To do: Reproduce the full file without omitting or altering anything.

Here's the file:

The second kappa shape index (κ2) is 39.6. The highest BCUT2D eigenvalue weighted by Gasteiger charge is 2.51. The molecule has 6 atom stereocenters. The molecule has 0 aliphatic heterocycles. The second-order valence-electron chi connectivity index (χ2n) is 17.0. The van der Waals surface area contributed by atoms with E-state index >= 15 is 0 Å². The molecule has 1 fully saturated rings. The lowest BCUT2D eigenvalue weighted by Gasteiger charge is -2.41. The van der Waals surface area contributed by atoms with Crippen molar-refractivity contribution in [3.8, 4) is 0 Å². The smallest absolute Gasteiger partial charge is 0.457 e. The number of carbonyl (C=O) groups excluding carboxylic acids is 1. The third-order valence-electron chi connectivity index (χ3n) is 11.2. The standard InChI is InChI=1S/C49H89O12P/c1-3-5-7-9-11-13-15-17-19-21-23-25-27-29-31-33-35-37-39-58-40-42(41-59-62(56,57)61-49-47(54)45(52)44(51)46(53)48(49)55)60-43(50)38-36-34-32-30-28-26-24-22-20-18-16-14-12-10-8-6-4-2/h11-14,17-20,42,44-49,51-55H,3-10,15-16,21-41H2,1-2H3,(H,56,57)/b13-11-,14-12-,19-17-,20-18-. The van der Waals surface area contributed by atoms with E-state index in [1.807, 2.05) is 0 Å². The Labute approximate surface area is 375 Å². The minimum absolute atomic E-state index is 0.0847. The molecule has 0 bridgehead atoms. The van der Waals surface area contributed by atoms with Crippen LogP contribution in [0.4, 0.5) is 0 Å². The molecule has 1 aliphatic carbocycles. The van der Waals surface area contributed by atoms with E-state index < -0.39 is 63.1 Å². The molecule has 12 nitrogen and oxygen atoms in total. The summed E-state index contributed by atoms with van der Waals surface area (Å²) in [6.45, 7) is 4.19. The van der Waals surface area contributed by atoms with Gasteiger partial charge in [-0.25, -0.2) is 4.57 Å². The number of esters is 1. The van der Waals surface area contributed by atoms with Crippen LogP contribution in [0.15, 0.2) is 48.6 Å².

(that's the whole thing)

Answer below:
The second kappa shape index (κ2) is 39.6. The highest BCUT2D eigenvalue weighted by Gasteiger charge is 2.51. The molecule has 6 atom stereocenters. The molecule has 0 aliphatic heterocycles. The second-order valence-electron chi connectivity index (χ2n) is 17.0. The van der Waals surface area contributed by atoms with E-state index >= 15 is 0 Å². The molecule has 1 fully saturated rings. The lowest BCUT2D eigenvalue weighted by Gasteiger charge is -2.41. The van der Waals surface area contributed by atoms with Crippen molar-refractivity contribution in [3.8, 4) is 0 Å². The smallest absolute Gasteiger partial charge is 0.457 e. The number of carbonyl (C=O) groups excluding carboxylic acids is 1. The third-order valence-electron chi connectivity index (χ3n) is 11.2. The standard InChI is InChI=1S/C49H89O12P/c1-3-5-7-9-11-13-15-17-19-21-23-25-27-29-31-33-35-37-39-58-40-42(41-59-62(56,57)61-49-47(54)45(52)44(51)46(53)48(49)55)60-43(50)38-36-34-32-30-28-26-24-22-20-18-16-14-12-10-8-6-4-2/h11-14,17-20,42,44-49,51-55H,3-10,15-16,21-41H2,1-2H3,(H,56,57)/b13-11-,14-12-,19-17-,20-18-. The van der Waals surface area contributed by atoms with E-state index in [1.807, 2.05) is 0 Å². The Labute approximate surface area is 375 Å². The minimum absolute atomic E-state index is 0.0847. The molecule has 0 bridgehead atoms. The van der Waals surface area contributed by atoms with Crippen LogP contribution in [0.4, 0.5) is 0 Å². The molecule has 1 aliphatic carbocycles. The van der Waals surface area contributed by atoms with E-state index < -0.39 is 63.1 Å². The molecule has 12 nitrogen and oxygen atoms in total. The summed E-state index contributed by atoms with van der Waals surface area (Å²) in [6.45, 7) is 4.19. The van der Waals surface area contributed by atoms with Gasteiger partial charge in [-0.25, -0.2) is 4.57 Å². The number of esters is 1. The van der Waals surface area contributed by atoms with Crippen LogP contribution in [0.15, 0.2) is 48.6 Å².